Back from the brink

Will Bynum says faith, strength of character got him through hard times.

bynum 88 (photo credit:)
bynum 88
(photo credit: )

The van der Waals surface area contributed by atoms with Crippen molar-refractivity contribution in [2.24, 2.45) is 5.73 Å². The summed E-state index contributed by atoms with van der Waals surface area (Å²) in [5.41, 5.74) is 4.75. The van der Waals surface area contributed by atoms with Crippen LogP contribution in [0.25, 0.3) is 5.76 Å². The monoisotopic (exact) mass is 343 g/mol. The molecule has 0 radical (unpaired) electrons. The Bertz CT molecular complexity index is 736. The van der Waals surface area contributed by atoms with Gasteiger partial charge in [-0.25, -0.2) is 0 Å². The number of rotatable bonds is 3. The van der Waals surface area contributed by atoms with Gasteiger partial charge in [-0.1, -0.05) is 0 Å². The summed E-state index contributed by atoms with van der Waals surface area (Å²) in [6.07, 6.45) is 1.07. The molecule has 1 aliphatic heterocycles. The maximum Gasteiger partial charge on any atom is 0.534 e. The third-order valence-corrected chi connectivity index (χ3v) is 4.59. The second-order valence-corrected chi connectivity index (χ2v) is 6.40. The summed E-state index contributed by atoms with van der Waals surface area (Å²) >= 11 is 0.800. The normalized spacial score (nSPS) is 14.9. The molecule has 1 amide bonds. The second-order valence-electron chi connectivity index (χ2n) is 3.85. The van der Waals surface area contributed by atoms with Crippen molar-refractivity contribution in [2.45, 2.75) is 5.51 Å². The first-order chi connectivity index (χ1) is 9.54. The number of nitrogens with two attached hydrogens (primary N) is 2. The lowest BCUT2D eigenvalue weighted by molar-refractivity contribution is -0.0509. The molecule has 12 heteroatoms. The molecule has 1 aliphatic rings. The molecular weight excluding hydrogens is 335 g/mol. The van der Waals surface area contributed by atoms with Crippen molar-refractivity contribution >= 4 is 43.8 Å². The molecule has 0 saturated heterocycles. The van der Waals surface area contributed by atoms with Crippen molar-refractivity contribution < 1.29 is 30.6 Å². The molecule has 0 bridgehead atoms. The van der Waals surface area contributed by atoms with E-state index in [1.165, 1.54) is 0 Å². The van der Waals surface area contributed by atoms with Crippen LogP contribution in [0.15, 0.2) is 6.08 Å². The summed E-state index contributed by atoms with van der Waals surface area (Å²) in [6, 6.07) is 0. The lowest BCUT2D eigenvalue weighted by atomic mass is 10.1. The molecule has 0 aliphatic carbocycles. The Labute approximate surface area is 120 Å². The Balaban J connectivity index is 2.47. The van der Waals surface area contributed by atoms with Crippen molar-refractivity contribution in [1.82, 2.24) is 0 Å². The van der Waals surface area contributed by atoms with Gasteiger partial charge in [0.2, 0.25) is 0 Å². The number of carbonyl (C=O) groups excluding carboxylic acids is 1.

It would be difficult to argue that any of the players on Maccabi Tel Aviv's roster have had a tougher season than Will Bynum. The 25-year-old point guard was going through the same underachieving season as the rest of the team when, just under four months ago, on January 5, he was arrested after an altercation with a group of clubbers outside a southern Tel Aviv hip hop venue. While consistently protesting his innocence, Bynum went through days of embarrassment and pain, after being accused of intentionally driving into a 22-year-old man and running him over up to three times. He was forced to go to court and walk through the building in shackles. But, despite the media frenzy surrounding the situation, Bynum put it all out of his mind and continued to play for Tel Aviv in Israel and in the Euroleague. Initially, he didn't make a massive impact, but soon he was back to his best as the yellows fought their way into the Final Four. Speaking to The Jerusalem Post after training in Madrid on Thursday, Bynum says his faith in God and strength of character got him through the tough times, which have now ended, after the charges against him were dropped. "They say when you're in situations like the situations I was in your true personality, your true character, comes out. I guess that shows what kind of person I am," he tells the Post. "I'm just so glad it is all finally over. It's just a big relief, a big stress release. [It's] like having an animal, a big bear on your back, and now its gone, it's released and I feel a whole lot better." Bynum was brought to Maccabi in the summer of 2006 by former coach Neven Spahija, who now coaches Tau Vitoria, the Spanish team playing CSKA Moscow in Friday's second semifinal. Last season was a relatively poor one for Tel Aviv, and Bynum says it was the inspiration of his father, who died last year, which has driven him on this season. "One of the things my father said to me when he was passing [away] this summer was to go back to Maccabi and try and win the Euroleague championship," he remembers. "That has been on my mind since day one, since the team got back together. Our goal was to first get to the Final Four and try and get to the championship game and, personally, I have been extremely focused on trying to do that." Clearly it hasn't been all roses for Maccabi this season, especially in the last few weeks, when the team has lost three out of four in the local league. But Bynum says he is both focused and optimistic for Friday's semifinal against Montepaschi Siena. "You know you're going to lose a few, that's basketball," he says of the team's league form. "You've got to know when you're in the Final Four there's a totally different atmosphere, a totally different thought process. Since we arrived we've only been thinking about the Final Four, from the first minute." Stressing his point that Maccabi deserves to be in the season-ending competition, Bynum adds: "There's a lot of great teams who could be here, Real Madrid, Barcelona, and we pretty much beat all of them, convincingly. We know what we have here. It doesn't matter what the media thinks, what people think. As long as the 12 guys, the coaching staff and the organization know what's going on we're fine with it." Referring to the pressure put on the club by the fans and Israelis in general, he says: "I play best when I am in pressured moments. It doesn't bother me. I'm just going to come out and play, and give it all I've got. "I'm feeling good. I'm just focused on executing and doing the things we need to do to win. Yeah its going to be tough, its going to be tough for them like its going to be tough for us. But we're a very close team. This is what everybody doesn't know. We stay together pretty much all of the time, we talk about every situation. Every guy from the first to the 12th man is ready to play tomorrow."